In the midst of an open war with Israel, Iran presents and flaunts before its supreme leader the new weapons with the idea of showing a great part of its military power before the main Israeli ally, the United States.
Iran's Revolutionary Guard unveiled the second version of its hypersonic missile, the Fatah II, at an aerospace exhibition attended by Iran's supreme leader Ayatollah Ali Khamenei in Tehran on Sunday.
Iran's Revolutionary Guard unveiled the Fattah II, the second version of its hypersonic missile, at the Tehran Aerospace Exhibition on Sunday. According to the Iranian government's semi-official Mehr news agency, the Islamic Revolutionary Guard Corps (IRGC) has unveiled a hypersonic missile.
Hypersonic weapons travel at five times the speed of sound and pose significant challenges to missile defence systems. Their speed and manoeuvrability make them more difficult to intercept than ballistic missiles. The Fattah II is a hypersonic (supersonic) glide-capable missile that is part of the hypersonic weapons range.
Local media reported that the Fattah, a two-stage missile, has a range of 1,400 kilometres and a maximum speed of Mach 13 (about 16,000 kilometres per hour). Notably, as detailed in the Tasnim report, Fattah is armed with a spherical solid-fuel engine with adjustable nozzles that allows for variable manoeuvrability in and around the Earth's atmosphere.
Iran's supreme leader, Ayatollah Ali Khamenei, also attended the event and unveiled several new drones, including one for the Gaza Strip. In a speech to SDF commanders who accompanied him on the trip, Khamenei praised the achievements of Iran's young army. Khamenei said: "Our young men have done great things in every scene they entered with energy and faith, and the traces of perseverance and faith were clearly revealed in this exhibition".
Fattah II strengthens HGV-class hypersonic weapons capabilities and demonstrates Iran's technological advances in this field. This new missile puts the Islamic Republic in a select group of countries (only four in the world: the United States, Russia, China and India) capable of mastering the development and production of advanced hypersonic weapons.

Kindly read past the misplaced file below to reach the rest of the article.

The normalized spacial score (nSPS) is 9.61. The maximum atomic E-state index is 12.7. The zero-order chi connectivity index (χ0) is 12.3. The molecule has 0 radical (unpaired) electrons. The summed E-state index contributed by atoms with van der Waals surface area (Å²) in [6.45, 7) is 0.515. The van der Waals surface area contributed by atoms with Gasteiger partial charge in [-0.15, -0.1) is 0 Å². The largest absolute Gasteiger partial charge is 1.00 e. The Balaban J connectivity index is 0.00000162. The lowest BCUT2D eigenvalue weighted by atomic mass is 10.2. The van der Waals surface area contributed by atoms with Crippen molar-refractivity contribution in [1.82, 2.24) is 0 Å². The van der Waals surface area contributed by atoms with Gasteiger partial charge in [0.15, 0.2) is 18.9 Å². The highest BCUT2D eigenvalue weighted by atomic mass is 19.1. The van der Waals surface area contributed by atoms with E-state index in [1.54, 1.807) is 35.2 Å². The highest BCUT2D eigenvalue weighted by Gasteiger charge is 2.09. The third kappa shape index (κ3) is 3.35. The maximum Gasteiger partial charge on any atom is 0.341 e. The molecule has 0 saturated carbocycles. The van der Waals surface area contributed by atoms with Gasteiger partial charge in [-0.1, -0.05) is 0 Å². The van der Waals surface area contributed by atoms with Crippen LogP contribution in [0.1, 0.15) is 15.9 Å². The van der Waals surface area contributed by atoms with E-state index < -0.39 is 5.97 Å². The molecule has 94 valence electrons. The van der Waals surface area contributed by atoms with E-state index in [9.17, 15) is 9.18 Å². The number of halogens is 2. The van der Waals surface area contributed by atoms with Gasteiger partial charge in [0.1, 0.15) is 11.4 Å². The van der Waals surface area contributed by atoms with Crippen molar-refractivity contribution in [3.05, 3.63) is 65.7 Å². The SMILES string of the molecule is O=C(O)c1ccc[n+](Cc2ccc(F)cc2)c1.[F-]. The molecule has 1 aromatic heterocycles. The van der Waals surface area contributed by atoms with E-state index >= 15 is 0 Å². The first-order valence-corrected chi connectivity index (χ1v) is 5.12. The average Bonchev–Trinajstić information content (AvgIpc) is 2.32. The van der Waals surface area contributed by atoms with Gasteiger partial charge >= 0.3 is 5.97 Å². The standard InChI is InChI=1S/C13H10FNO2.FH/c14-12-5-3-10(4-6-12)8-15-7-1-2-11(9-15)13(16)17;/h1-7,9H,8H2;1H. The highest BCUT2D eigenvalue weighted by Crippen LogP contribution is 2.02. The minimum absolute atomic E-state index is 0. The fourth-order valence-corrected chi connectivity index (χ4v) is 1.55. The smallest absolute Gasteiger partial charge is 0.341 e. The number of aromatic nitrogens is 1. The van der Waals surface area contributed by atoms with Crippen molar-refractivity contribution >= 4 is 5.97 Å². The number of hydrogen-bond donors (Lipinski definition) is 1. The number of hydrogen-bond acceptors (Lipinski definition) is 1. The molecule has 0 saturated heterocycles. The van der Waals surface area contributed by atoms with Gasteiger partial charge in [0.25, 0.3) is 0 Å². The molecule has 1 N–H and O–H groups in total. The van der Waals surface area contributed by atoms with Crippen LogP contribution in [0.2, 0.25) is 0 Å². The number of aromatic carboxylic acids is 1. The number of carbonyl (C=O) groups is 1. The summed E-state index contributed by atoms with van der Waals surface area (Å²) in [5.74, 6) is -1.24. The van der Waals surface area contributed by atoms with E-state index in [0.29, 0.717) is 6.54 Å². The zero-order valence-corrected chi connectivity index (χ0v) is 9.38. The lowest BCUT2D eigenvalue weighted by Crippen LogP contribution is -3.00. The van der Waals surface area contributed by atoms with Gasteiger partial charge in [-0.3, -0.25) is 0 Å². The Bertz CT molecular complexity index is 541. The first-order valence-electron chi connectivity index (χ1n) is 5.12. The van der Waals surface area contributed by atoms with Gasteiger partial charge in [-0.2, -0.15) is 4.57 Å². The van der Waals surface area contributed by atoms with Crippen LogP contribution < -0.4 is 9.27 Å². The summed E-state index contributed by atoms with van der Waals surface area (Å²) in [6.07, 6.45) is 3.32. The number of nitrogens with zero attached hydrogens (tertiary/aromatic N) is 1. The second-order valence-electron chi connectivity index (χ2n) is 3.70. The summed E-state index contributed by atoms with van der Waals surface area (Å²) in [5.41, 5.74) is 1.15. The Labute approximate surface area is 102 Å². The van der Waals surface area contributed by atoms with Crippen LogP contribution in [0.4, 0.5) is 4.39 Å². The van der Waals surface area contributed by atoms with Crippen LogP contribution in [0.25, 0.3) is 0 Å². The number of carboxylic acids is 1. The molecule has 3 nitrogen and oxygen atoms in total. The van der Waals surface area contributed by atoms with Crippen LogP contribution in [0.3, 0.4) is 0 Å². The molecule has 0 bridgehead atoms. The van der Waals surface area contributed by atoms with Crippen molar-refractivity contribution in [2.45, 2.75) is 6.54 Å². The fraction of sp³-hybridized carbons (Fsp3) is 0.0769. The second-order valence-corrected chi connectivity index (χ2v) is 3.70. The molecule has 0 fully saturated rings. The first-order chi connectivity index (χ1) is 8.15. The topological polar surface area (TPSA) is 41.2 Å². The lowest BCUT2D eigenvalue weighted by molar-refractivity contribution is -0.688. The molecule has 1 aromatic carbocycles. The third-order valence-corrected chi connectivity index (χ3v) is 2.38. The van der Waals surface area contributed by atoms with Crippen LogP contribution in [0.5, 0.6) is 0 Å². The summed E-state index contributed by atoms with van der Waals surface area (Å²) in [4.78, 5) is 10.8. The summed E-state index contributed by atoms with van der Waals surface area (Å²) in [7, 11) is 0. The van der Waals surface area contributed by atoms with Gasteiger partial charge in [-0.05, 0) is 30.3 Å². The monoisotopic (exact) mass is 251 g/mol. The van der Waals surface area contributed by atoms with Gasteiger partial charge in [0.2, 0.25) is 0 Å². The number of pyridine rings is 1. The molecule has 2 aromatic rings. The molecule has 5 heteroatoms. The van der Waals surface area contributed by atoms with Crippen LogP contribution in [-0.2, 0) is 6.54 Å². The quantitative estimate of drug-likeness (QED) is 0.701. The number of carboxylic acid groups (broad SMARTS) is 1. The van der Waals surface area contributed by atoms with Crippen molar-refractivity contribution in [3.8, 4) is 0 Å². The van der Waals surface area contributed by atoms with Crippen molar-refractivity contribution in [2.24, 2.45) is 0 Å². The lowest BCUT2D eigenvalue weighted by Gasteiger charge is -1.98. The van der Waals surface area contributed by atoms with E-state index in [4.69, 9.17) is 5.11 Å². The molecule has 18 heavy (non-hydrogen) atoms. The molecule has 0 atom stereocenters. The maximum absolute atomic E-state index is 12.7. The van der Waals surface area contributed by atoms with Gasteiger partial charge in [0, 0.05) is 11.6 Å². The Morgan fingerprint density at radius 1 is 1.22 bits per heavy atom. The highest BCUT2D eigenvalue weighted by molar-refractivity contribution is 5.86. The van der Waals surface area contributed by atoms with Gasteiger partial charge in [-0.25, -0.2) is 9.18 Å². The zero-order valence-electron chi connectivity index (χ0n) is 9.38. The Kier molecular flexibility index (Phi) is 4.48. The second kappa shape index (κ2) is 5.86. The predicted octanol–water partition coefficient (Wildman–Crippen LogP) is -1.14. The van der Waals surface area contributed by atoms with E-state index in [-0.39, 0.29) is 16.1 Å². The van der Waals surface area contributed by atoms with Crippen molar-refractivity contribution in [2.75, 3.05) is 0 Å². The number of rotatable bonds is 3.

Iran blocks IAEA nuclear inspectors
Tensions are rising. The standoff between Iran and Western powers is growing as Iran expels many of the International Atomic Energy Agency (IAEA) inspectors overseeing the country's nuclear energy programme.
This underlines the urgent need for mass protests against Israel's war in Gaza to counter the military escalation against the ayatollahs' regime. There is speculation that the US attack on Iran and the war in the Gaza Strip could spread throughout the Middle East.
"Iran's position is not only unprecedented, but also contradictory to the necessary cooperation," IAEA Director General Rafael Grossi.
IAEA Director General Rafael Grossi also pointed to the stockpiles of highly enriched uranium that Iran has accumulated since 2018, when then US President Donald Trump unilaterally abandoned the 2015 UN (United Nations) backed Iran nuclear deal and imposed devastating economic sanctions on Iran.
Washington has used its control of the global financial system to threaten its European allies and much of the world to impose these sanctions, which themselves constitute an act of war.
IAEA officials discovered in September that Iran possessed 128.3 kilograms of 60% enriched uranium. Transforming enriched uranium into 90% enriched weapons-grade uranium and using it to make a nuclear bomb is a relatively simple technological task. The IAEA said Iran has 60% enriched uranium, enough to produce three nuclear bombs in a matter of weeks when enriched to 90%.